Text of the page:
Common Core and NCSS
The Sports Casting History Challenge addresses a range of curricular objectives that have been articulated by two nationally recognized sources:
- The Common Core Curricular Standards – English Language Arts; and
- The Themes of Social Studies, as outlined by National Council of Social Studies (NCSS).
Below please find the standards that are being addressed, either wholly or in part.
Common Core Curricular Standards
English Language Arts Standards
English Language Arts Standards – History/Social
READING INFORMATIONAL TEXT
Key Ideas and Details
|Cite the textual evidence that most strongly supports an analysis of what the text says explicitly as well as inferences drawn from the text.||Cite strong and thorough textual evidence to support analysis of what the text says explicitly as well as inferences drawn from the text.||Cite strong and thorough textual evidence to support analysis of what the text says explicitly as well as inferences drawn from the text, including determining where the text leaves matters uncertain.|
Text Types and Purposes
|Write narratives to develop real or imagined experiences or events using effective technique, relevant descriptive details, and well-structured event sequences.||Write narratives to develop real or imagined experiences or events using effective technique, well-chosen details, and well-structured event sequences.||Write narratives to develop real or imagined experiences or events using effective technique, well-chosen details, and well-structured event sequences.|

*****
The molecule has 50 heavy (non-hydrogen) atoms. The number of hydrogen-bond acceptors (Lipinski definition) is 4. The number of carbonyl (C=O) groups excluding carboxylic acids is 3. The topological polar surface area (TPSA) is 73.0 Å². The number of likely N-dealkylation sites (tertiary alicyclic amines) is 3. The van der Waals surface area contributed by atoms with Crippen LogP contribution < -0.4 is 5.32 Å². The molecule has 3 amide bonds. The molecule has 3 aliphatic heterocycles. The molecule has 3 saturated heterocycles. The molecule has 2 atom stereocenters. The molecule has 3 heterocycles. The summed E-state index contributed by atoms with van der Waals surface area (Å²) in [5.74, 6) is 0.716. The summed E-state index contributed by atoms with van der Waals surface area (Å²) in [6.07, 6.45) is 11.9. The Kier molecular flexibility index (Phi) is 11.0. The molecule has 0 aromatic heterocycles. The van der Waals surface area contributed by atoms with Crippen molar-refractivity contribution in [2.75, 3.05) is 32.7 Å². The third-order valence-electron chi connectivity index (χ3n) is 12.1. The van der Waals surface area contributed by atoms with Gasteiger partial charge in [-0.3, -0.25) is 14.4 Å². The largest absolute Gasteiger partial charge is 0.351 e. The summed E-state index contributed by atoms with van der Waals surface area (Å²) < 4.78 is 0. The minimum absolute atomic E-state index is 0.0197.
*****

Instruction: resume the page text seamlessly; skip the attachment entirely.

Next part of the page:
Research to Build and Present Knowledge
|Gather relevant information from multiple print and digital sources, using search terms effectively; assess the credibility and accuracy of each source; and quote or paraphrase the data and conclusions of others while avoiding plagiarism and following a standard format for citation.||Gather relevant information from multiple authoritative print and digital sources, using advanced searches effectively; assess the usefulness of each source in answering the research question; integrate information into the text selectively to maintain the flow of ideas, avoiding plagiarism and following a standard format for citation.||Gather relevant information from multiple authoritative print and digital sources, using advanced searches effectively; assess the strengths and limitations of each source in terms of the task, purpose, and audience; integrate information into the text selectively to maintain the flow of ideas, avoiding plagiarism and overreliance on any one source and following a standard format for citation.|